It may be noted that the rules do not afford equal protection to a shipper in the comparatively infrequent case of his being put to expense by the delay at a port of refuge. Thus a shipper of cattle is not entitled to have the extra wages and provisions of his cattlemen on board, nor the extra fodder consumed by the cattle during the stay at a repairing port, made as good as G.A. under Rules XI. and X. (Anglo-Argentine etc. Agency v. Temperley Shipping Co., 1899, 2 Q.B. 403).
As to the acts which amount to G.A. sacrifices, as distinguished General average sacrifices. from expenditures, the York-Antwerp Rules do not much alter English common law. They do, however, make definite provisions upon some points on which authority was scanty or doubtful. (See Rules I.-IX.) And in Rule I., as to jettison of deck cargo, a change is made from the common law rule, for the jettison is not allowed as G.A. even though the cargo be carried on deck in accordance with an established custom of the particular trade.
Rule III. deals with damage done in extinguishing fire on board a ship. Modern decisions have cleared away the old doubts whether such damage to ship or cargo should, at law, be allowed in G.A. But recent cases in the United States have raised the question whether the allowance should be made where the fire occurs in port, and is extinguished, not by the master, but by a public authority acting in the interests of the public. The Supreme Court of the United States decided against the allowance in 1894 in a case of Ralli v. Troup (157 U.S. 386). The ship had there been scuttled to put out a fire on board, by the port authority, acting upon their own judgment, but with the assent of the master. It was held that the damage suffered by ship and cargo ought not to be made good by G.A. contributions; for the sacrifice had not been made "by some one specially charged with the control and safety of that adventure," but was the compulsory act of a public authority. On the other hand, in the English case of Papayanni v. Grampian S.S. Co. (I. Com. Ca. 448), Mathew, J., held that the scuttling of a ship at a port of refuge in Algeria, by orders of the captain of the port, was a G.A. act.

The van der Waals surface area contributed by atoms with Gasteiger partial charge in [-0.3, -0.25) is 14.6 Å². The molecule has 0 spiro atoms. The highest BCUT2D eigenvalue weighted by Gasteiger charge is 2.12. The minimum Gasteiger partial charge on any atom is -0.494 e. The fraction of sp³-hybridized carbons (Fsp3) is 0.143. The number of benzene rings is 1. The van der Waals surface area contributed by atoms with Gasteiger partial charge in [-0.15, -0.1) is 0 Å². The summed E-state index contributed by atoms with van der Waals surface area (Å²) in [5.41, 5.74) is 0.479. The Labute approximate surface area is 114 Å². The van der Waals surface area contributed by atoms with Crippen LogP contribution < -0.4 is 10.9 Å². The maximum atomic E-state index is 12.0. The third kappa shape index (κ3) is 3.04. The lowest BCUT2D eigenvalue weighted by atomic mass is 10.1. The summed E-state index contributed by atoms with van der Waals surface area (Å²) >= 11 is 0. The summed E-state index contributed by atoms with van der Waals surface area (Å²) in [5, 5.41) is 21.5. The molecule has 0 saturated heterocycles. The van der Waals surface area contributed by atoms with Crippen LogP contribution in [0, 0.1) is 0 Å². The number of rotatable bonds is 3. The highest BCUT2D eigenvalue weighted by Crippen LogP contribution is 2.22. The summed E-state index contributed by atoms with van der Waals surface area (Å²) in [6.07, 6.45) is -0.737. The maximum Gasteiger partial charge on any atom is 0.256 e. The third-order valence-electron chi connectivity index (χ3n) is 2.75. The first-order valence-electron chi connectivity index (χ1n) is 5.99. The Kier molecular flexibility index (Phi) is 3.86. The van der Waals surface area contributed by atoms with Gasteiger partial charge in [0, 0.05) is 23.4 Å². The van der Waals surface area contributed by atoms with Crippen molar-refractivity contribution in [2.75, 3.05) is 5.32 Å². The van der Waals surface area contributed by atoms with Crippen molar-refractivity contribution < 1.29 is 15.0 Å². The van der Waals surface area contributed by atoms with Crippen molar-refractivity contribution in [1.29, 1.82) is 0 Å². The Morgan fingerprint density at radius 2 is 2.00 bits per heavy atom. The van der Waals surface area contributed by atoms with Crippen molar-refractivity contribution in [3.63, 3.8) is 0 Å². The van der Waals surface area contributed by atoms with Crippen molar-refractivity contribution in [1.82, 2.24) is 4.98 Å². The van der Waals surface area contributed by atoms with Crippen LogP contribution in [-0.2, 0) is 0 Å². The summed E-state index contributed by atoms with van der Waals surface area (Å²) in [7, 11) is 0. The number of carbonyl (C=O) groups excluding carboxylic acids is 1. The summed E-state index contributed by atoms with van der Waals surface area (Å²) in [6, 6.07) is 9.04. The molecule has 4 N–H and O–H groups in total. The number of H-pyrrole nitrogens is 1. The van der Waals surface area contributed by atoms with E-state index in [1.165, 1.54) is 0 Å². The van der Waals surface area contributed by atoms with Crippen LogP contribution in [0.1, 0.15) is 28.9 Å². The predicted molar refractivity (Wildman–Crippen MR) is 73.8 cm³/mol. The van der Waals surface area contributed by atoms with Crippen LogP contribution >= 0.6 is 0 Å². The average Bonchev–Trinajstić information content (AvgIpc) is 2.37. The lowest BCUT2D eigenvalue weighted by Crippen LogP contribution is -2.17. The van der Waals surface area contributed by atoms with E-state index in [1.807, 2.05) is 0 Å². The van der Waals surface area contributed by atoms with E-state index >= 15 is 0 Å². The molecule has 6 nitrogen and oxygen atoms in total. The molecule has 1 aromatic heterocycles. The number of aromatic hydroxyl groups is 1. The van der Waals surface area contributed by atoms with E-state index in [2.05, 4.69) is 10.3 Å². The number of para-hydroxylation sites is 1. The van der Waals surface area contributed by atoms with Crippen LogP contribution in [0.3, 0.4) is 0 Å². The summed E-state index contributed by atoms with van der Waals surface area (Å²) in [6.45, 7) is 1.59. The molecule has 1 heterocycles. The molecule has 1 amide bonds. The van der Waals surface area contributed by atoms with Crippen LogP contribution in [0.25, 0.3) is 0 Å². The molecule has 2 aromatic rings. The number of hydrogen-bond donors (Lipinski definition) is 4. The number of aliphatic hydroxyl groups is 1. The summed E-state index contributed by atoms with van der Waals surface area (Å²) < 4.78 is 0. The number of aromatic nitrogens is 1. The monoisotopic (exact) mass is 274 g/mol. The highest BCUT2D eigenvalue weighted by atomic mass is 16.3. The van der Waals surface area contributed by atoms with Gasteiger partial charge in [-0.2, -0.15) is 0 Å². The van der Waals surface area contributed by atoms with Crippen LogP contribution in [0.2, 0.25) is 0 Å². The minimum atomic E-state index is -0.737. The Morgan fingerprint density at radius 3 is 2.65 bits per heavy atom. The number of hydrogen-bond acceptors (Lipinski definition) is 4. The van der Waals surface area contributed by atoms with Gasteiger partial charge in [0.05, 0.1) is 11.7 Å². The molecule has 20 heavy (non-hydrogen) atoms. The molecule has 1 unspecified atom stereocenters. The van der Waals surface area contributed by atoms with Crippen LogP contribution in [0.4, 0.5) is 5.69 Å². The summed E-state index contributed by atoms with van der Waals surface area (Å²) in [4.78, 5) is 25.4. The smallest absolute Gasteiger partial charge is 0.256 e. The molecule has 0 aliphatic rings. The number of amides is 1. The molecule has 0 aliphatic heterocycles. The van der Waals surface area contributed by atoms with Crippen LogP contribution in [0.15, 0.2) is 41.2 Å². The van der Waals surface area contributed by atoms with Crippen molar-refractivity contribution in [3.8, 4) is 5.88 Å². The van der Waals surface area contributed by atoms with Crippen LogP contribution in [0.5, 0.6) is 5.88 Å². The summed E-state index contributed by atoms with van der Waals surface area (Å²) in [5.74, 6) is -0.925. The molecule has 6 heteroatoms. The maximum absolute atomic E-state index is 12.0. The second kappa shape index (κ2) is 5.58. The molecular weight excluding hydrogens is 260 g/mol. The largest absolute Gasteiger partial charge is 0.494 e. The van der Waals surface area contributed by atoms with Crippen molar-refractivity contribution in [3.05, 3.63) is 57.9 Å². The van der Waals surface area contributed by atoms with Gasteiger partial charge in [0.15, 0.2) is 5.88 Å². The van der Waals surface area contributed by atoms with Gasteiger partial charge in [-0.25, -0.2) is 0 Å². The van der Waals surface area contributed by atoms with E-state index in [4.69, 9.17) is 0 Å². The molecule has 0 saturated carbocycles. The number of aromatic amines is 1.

It had been done in the interest of ship and cargo, and there was no evidence of any other motive.
Rule V. deals with the question whether, and under what conditions, a voluntary stranding of the ship is a G.A. act, in a manner which will probably be held to express the law in England when the matter comes up for decision.
Rules VI. and VII. deal with the damage sustained by the ship, or her appliances, in efforts to force her off the ground when she has stranded. Such efforts involve an abnormal use which is likely to cause damage to sails and spars, or to engines and boilers; and they are treated as acts of sacrifice. The case of "The Bona," 1895 (P. 125) shows that the rules are in accord with English law upon the point. The court of appeal held that both the damage sustained by the engines while worked to get the ship off, and the coal and stores consumed, were subjects for G.A. contribution at common law.